Spiritual care is, for many, a very important part of loss and grief. When something unexpected or unfortunate occurs, people tend to turn towards a higher power. It doesn’t have to be the same god or even a deity at all, but there is a comfort that comes from the idea of praying or just sitting together. The impact isn’t only on a patient or a loved one, but also on the chaplains who provide that care. A Still Small Voice presents an eye-opening look at the benefits and burdens of counseling others.
Mati is a chaplain resident at Mount Sinai Hospital in New York City working during the height of the pandemic. She sees patients throughout her days and works with their loved ones, and meets regularly with her cohort and her supervisor Reverend David. As she stretches herself thin, she processes just how much she is investing in the people she is meeting, which takes a toll on her own well-being. When Mati goes to Reverend David for support, she finds that he has a different take on her involvement in her work, and he also needs to talk through the strain he is putting on himself with his own supervisor.
A Still Small Voice gets its title from the Jewish High Holidays liturgy that contrasts God’s voice with the loud sound of the great shofar. Reverend David explains that he likes to flip the expression “don’t just stand there, do something” to a sentiment that applies particularly to chaplaincy: “don’t just do something, stand there.” Even just the presence of another person can be tremendously meaningful, and a chaplain’s role, among other things, is often to simply be and to provide some source of comfort to someone who is going through something.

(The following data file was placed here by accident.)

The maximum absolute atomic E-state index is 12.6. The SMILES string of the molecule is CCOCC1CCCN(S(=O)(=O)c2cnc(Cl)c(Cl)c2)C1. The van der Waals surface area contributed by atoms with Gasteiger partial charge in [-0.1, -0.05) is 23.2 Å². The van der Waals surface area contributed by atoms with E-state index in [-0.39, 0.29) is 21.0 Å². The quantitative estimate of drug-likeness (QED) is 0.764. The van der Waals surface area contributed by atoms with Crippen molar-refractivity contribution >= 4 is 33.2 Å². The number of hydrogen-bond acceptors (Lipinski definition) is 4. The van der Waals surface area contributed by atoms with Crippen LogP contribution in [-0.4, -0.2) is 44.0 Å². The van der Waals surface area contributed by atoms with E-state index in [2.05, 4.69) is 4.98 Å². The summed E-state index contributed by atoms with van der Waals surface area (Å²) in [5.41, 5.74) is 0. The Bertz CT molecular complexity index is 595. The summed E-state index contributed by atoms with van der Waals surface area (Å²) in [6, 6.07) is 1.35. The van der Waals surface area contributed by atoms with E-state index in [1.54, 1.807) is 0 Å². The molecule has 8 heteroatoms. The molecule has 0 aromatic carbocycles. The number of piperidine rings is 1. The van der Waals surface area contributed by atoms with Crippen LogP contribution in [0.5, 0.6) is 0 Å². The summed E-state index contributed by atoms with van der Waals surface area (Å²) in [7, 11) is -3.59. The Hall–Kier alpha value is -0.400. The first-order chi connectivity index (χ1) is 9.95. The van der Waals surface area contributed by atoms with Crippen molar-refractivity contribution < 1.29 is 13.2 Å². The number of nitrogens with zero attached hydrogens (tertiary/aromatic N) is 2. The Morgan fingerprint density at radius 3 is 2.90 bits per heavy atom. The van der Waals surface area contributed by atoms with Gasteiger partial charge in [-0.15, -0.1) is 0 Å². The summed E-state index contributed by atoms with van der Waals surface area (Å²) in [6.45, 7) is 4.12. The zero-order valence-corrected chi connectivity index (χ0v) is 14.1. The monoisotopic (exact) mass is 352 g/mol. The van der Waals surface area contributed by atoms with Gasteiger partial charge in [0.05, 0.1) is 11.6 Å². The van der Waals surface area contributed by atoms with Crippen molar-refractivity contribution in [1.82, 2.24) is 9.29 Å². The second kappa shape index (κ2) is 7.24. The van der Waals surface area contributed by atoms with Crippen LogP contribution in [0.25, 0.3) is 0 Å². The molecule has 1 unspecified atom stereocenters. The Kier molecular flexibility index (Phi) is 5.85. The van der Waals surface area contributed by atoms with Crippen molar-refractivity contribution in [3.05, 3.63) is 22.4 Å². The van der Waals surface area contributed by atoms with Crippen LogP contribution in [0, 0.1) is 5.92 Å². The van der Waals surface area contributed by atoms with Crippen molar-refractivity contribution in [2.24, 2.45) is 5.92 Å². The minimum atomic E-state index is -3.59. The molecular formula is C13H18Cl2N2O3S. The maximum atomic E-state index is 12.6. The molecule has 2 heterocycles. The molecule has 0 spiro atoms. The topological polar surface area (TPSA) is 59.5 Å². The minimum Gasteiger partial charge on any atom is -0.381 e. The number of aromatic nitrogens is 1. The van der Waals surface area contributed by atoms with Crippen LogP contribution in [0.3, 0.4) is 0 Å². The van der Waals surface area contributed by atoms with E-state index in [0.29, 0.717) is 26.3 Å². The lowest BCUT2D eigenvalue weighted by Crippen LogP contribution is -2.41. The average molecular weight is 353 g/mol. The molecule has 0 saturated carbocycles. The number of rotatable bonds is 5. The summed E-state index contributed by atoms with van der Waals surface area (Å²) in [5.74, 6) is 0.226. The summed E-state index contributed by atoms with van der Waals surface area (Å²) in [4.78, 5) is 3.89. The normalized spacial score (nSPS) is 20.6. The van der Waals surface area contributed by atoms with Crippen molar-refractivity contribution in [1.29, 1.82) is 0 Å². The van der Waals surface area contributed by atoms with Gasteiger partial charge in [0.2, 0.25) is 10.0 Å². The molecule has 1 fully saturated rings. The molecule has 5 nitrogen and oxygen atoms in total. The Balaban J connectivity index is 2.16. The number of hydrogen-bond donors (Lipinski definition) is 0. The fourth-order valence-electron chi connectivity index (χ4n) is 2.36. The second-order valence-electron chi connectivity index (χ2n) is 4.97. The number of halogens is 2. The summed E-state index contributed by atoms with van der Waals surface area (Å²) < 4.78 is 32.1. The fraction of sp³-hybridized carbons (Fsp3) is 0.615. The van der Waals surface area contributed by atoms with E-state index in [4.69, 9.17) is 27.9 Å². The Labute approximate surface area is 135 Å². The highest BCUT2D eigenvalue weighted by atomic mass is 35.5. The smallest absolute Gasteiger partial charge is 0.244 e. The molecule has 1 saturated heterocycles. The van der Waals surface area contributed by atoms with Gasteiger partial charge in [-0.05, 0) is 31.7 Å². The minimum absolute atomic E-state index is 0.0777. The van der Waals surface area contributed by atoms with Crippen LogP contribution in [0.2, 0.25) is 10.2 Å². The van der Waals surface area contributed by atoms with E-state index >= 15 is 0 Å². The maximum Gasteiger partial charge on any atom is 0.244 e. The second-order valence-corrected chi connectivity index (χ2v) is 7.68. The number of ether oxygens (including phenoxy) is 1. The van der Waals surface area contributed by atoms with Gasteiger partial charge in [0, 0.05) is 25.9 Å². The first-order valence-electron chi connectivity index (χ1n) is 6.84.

Mati’s work is understandably difficult, and her residency taking place during the pandemic only exacerbates that. One memorable scene finds her serving tea to doctors and nurses, who are tremendously appreciative since they rarely find the time to take care of themselves. Mati is on her own journey, and when asked by someone who has just lost a family member for the Jewish perspective on death, she explains that she will give that as well as her own slightly different take. She also expresses an important sentiment, which is that anyone who claims to know what happens after death can’t possibly know that for sure.
Director Luke Lorentzen was previously at Sundance for another riveting look at a facet of the medical care industry that doesn’t always get a spotlight, Midnight Family. Though this film runs only ninety-three minutes, it manages to be remarkably intimate. Early on, Mati spends a long time with just one patient, and rather than cut away to show only the key takeaways, the camera remains focused on these two people and the conversation that they are having. It’s also a very personal, revealing look at the relationship that Mati and Reverend David have, and the different types of affirmation and guidance they require from their supervisors. They are both completely open and vulnerable, conveying their personal sentiments and not trying to diminish the weight of the work they were doing.
Most people going through a challenging life cycle event would like to think that the people providing them care have it all together, but there may be something comforting about the fact that they are just normal people. More than anything, this documentary reveals the complexities of meeting other people’s needs while monitoring a person’s own bandwidth and potential for burnout. The experiences of these two chaplains are hardly universal, but they can serve as an important and educational case study for a greater applicable dynamic.
A Still Small Voice is screening in the U.S. Documentary Competition at the 2023 Sundance Film Festival.